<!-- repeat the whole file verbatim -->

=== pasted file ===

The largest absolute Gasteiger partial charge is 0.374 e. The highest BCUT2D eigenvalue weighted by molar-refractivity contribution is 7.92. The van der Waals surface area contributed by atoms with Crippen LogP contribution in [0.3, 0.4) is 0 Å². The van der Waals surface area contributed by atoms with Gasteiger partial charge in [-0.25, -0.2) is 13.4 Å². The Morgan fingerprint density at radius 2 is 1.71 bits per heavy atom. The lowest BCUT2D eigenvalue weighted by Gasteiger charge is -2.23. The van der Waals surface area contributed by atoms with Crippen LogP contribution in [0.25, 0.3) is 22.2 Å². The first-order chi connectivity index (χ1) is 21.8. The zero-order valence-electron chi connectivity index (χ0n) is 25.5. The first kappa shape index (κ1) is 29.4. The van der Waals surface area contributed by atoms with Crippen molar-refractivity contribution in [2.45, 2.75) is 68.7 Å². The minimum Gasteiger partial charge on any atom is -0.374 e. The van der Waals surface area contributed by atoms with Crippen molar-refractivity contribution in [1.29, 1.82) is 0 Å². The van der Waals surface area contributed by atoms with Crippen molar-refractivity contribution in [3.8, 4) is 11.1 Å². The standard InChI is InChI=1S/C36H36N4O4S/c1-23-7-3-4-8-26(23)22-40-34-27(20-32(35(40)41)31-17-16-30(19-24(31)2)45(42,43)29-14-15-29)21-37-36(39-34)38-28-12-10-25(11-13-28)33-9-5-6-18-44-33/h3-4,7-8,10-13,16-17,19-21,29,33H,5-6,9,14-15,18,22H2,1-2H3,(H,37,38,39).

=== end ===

The largest absolute Gasteiger partial charge is 0.374 e. The highest BCUT2D eigenvalue weighted by molar-refractivity contribution is 7.92. The van der Waals surface area contributed by atoms with Crippen LogP contribution in [0.3, 0.4) is 0 Å². The van der Waals surface area contributed by atoms with Gasteiger partial charge in [-0.25, -0.2) is 13.4 Å². The Morgan fingerprint density at radius 2 is 1.71 bits per heavy atom. The lowest BCUT2D eigenvalue weighted by Gasteiger charge is -2.23. The van der Waals surface area contributed by atoms with Crippen LogP contribution in [0.25, 0.3) is 22.2 Å². The first-order chi connectivity index (χ1) is 21.8. The zero-order valence-electron chi connectivity index (χ0n) is 25.5. The first kappa shape index (κ1) is 29.4. The van der Waals surface area contributed by atoms with Crippen molar-refractivity contribution in [2.45, 2.75) is 68.7 Å². The minimum Gasteiger partial charge on any atom is -0.374 e. The van der Waals surface area contributed by atoms with Crippen molar-refractivity contribution in [1.29, 1.82) is 0 Å². The van der Waals surface area contributed by atoms with Crippen molar-refractivity contribution in [3.8, 4) is 11.1 Å². The standard InChI is InChI=1S/C36H36N4O4S/c1-23-7-3-4-8-26(23)22-40-34-27(20-32(35(40)41)31-17-16-30(19-24(31)2)45(42,43)29-14-15-29)21-37-36(39-34)38-28-12-10-25(11-13-28)33-9-5-6-18-44-33/h3-4,7-8,10-13,16-17,19-21,29,33H,5-6,9,14-15,18,22H2,1-2H3,(H,37,38,39).